On this day in 1180 Philip Augustus became king of France.
Philip II, called Philip Augustus was a Capetian King of France who reigned from 1180 to 1223, and the first to be called by that title.
His predecessors had been known as kings of the Franks but from 1190 onward Philip styled himself king of France.
After a twelve years struggle with the Plantagenet dynasty, Philip broke up the great Angevin Empire and defeated a coalition of his rivals (German, Flemish and English) at the Battle of Bouvines in 1214.
This victory would have a lasting impact on western European politics: the authority of the French king became unchallenged, while the English king was forced by his barons to sign the Magna Carta and faced a rebellion in which Philip intervened.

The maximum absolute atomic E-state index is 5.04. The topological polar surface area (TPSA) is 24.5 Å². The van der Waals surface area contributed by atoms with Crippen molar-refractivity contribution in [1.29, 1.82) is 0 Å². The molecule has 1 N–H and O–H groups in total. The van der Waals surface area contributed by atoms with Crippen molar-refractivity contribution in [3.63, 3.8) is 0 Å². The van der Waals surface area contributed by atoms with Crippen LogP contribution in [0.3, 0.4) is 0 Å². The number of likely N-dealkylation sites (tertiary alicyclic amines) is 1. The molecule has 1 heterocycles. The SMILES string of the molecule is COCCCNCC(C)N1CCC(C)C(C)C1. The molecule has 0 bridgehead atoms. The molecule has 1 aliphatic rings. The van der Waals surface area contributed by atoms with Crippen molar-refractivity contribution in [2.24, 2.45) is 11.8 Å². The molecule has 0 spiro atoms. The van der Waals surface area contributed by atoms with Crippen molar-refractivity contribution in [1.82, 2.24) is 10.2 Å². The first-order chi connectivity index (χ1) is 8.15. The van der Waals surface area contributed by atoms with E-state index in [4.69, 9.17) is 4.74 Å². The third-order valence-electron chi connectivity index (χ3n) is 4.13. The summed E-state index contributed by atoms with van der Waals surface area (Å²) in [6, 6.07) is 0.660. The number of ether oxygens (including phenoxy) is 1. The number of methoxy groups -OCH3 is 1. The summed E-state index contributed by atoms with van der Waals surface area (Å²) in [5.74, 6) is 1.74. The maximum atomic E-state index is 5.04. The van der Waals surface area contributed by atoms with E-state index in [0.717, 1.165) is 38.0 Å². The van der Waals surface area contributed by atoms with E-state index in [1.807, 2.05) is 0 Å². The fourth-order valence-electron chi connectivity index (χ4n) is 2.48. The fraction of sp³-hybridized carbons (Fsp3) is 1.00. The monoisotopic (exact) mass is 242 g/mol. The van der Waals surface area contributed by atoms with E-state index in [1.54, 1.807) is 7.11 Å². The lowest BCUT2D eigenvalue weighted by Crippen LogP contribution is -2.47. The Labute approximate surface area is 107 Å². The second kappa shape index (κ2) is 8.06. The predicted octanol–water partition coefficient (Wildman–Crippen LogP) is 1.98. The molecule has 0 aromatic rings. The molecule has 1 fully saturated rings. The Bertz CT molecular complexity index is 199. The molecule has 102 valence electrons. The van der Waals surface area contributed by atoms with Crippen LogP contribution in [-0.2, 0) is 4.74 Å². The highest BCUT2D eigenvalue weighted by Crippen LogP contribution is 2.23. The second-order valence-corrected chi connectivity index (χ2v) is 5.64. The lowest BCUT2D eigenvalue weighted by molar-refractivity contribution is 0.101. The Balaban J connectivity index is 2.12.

Philip did not directly participate in the Albigensian Crusade, but he allowed his vassals and knights to carry it out, preparing the subsequent expansion of France southward.
He checked the power of the nobles and helped the towns to free themselves from seigniorial authority, granting privileges and liberties to the emergent Bourgeoisie. He built a great wall around Paris, reorganized the government and brought financial stability to the country.
Philip Augustus transformed France from a small feudal state into the most prosperous and powerful country in Europe. He died in 1223 and was succeeded by his son, Louis VIII.
Knowing his own declining health would inevitably decrease his political strength, he was the first Capetian king not to have his eldest son anointed to act as co-ruler during his lifetime; instead his son acted as sole king.